Brake pads are an important part of your Chevy Silverado's braking system. They are the replaceable friction pads that pinch the brake disc or drum when the brakes are applied. You should replace the brake pads before they wear beyond a 1/4 inch, or risk damaging your Silverado's brake discs.
Things You'll Need
- Car jack
- Turkey baster
- New brake pads
- Brake part cleaner
- Red loctite®272
- Brake fluid
Remove the Rear Brake Pads
Park your car on a level surface. Set the parking brake. Place blocks in front of the front tires so the car does not move while you are working on it.
Open the hood of your car. Locate the master cylinder and remove about 2/3 of the brake fluid. A turkey baster is a good tool for this.
Raise the rear end of your Silverado with your car jack. Remove the rear tire or wheel assembly.
Remove the caliper bolts from the back of the caliper. Slide the caliper off of the disc brake and suspend it near the disc brake with a small bungee cord or coat hanger. Suspend the caliper housing so that you do not damage the brake hose.
Take the brake pads out of the caliper. Remove the clips from inside of the caliper mounting bracket.
Install Rear Brake Pads
Connect the clips to the inside of the caliper. Place the inner and outer brake pads in the caliper. Attach the caliper mounting bracket to the backing plate assembly.
Prepare the mounting bolts for installation. Remove the any adhesive left by the adhesive patch. Clean the mounting bolt threads with brake parts cleaner and allow to dry. Apply red Loctite®272 to the mounting bolt threads.
Install the caliper mounting bracket bolts to the steering knuckle. Tighten the bolts to 148 foot pounds (200 Nm) on the 15 series; 122 foot pounds (165 Nm) on the 25 series.
Put the caliper back in place and tighten the bolts to 80 foot pounds (108 Nm).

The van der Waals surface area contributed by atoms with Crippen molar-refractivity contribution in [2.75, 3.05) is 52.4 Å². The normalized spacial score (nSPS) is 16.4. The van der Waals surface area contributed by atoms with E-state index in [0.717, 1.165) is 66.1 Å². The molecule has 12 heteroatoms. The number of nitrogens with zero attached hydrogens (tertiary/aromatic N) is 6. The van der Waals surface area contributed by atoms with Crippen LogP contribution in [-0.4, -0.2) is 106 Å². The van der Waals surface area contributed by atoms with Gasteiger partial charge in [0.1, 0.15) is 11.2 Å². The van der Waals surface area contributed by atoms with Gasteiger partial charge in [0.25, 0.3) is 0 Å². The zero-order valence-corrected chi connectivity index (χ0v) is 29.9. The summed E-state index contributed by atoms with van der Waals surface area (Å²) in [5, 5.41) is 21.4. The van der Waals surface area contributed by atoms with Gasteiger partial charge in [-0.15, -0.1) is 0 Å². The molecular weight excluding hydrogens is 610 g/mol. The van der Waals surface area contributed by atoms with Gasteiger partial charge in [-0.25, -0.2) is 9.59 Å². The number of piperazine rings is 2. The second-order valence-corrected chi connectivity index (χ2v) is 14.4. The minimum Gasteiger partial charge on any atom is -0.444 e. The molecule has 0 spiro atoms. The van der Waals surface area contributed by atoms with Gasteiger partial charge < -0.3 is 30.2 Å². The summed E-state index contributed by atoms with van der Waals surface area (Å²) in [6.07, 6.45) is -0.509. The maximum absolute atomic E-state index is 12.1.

Replace the wheel assembly (tire). Lower the car to the ground. Pump the brake pedal a few times to seat the brake pads. Do this before trying to move your car.
Check the brake fluid level in the master cylinder container. Add fluid to the container as needed.
Tips & Warnings
- Brake fluid is an eye irritant and is hazardous if swallowed. Keep it away from your eyes. Always wash your hands thoroughly after you have been handling brake fluid. If brake fluid comes in contact with your eyes, promptly flush your eyes with clean, running water for at least 15 minutes. If your eyes are still irritated after you rinse them or if you ingest any brake fluid, get medical assistance immediately.
- The dust and dirt on the brake parts may contain asbestos fibers. Breathing in large amounts of asbestos fibers is hazardous to your health. Be extra careful when you are working with used brake parts. Don't use anything that cases friction or use compressed air when cleaning brake parts to avoid spreading dust and fibers. To clean brake parts, dampen them with water and wipe them with a clean, damp cloth. Throw away any cleaning cloths and debris in a sealed, impermeable container. Always follow Occupational Safety and Health Administration (OSHA) and Environmental Protection Agency (EPA) procedures when you are handling or throwing away anything that may contain asbestos fibers.
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